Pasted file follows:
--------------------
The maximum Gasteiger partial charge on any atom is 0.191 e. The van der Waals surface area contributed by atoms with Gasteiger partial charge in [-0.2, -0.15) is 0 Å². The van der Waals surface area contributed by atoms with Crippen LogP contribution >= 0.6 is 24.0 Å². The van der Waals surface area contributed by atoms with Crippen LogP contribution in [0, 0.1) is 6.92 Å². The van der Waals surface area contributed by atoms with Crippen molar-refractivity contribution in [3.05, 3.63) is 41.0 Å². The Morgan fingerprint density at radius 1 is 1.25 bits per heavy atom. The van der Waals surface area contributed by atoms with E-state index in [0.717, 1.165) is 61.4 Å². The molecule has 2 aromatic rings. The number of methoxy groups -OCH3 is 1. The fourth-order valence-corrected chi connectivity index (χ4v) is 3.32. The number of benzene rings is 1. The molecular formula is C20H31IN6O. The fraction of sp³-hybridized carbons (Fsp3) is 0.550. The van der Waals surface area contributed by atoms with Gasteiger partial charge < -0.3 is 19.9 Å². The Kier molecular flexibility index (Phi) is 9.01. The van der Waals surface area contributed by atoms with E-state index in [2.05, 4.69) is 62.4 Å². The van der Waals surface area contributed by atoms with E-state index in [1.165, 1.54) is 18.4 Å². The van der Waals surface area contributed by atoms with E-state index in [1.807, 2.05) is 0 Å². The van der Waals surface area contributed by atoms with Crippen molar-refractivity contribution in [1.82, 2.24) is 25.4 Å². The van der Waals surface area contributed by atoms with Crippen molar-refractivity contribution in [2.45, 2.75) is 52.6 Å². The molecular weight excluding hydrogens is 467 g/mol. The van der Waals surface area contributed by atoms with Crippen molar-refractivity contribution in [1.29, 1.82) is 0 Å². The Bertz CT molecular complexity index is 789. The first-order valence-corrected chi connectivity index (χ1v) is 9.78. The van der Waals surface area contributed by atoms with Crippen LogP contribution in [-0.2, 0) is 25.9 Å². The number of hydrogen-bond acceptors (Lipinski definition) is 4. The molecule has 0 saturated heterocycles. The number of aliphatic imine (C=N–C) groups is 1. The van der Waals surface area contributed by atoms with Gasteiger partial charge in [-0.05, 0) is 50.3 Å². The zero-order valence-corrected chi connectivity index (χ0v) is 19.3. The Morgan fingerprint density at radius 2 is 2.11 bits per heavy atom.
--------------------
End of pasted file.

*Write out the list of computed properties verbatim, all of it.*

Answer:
The maximum Gasteiger partial charge on any atom is 0.191 e. The van der Waals surface area contributed by atoms with Gasteiger partial charge in [-0.2, -0.15) is 0 Å². The van der Waals surface area contributed by atoms with Crippen LogP contribution >= 0.6 is 24.0 Å². The van der Waals surface area contributed by atoms with Crippen LogP contribution in [0, 0.1) is 6.92 Å². The van der Waals surface area contributed by atoms with Crippen molar-refractivity contribution in [3.05, 3.63) is 41.0 Å². The Morgan fingerprint density at radius 1 is 1.25 bits per heavy atom. The van der Waals surface area contributed by atoms with E-state index in [0.717, 1.165) is 61.4 Å². The molecule has 2 aromatic rings. The number of methoxy groups -OCH3 is 1. The fourth-order valence-corrected chi connectivity index (χ4v) is 3.32. The number of benzene rings is 1. The molecular formula is C20H31IN6O. The fraction of sp³-hybridized carbons (Fsp3) is 0.550. The van der Waals surface area contributed by atoms with Gasteiger partial charge < -0.3 is 19.9 Å². The Kier molecular flexibility index (Phi) is 9.01. The van der Waals surface area contributed by atoms with E-state index in [2.05, 4.69) is 62.4 Å². The van der Waals surface area contributed by atoms with E-state index in [1.165, 1.54) is 18.4 Å². The van der Waals surface area contributed by atoms with E-state index in [1.807, 2.05) is 0 Å². The van der Waals surface area contributed by atoms with Crippen molar-refractivity contribution in [1.82, 2.24) is 25.4 Å². The van der Waals surface area contributed by atoms with Crippen molar-refractivity contribution in [2.45, 2.75) is 52.6 Å². The molecular weight excluding hydrogens is 467 g/mol. The van der Waals surface area contributed by atoms with Crippen molar-refractivity contribution in [1.29, 1.82) is 0 Å². The Bertz CT molecular complexity index is 789. The first-order valence-corrected chi connectivity index (χ1v) is 9.78. The van der Waals surface area contributed by atoms with Crippen LogP contribution in [-0.2, 0) is 25.9 Å². The number of hydrogen-bond acceptors (Lipinski definition) is 4. The molecule has 0 saturated heterocycles. The number of aliphatic imine (C=N–C) groups is 1. The van der Waals surface area contributed by atoms with Gasteiger partial charge in [-0.05, 0) is 50.3 Å². The zero-order valence-corrected chi connectivity index (χ0v) is 19.3. The Morgan fingerprint density at radius 2 is 2.11 bits per heavy atom.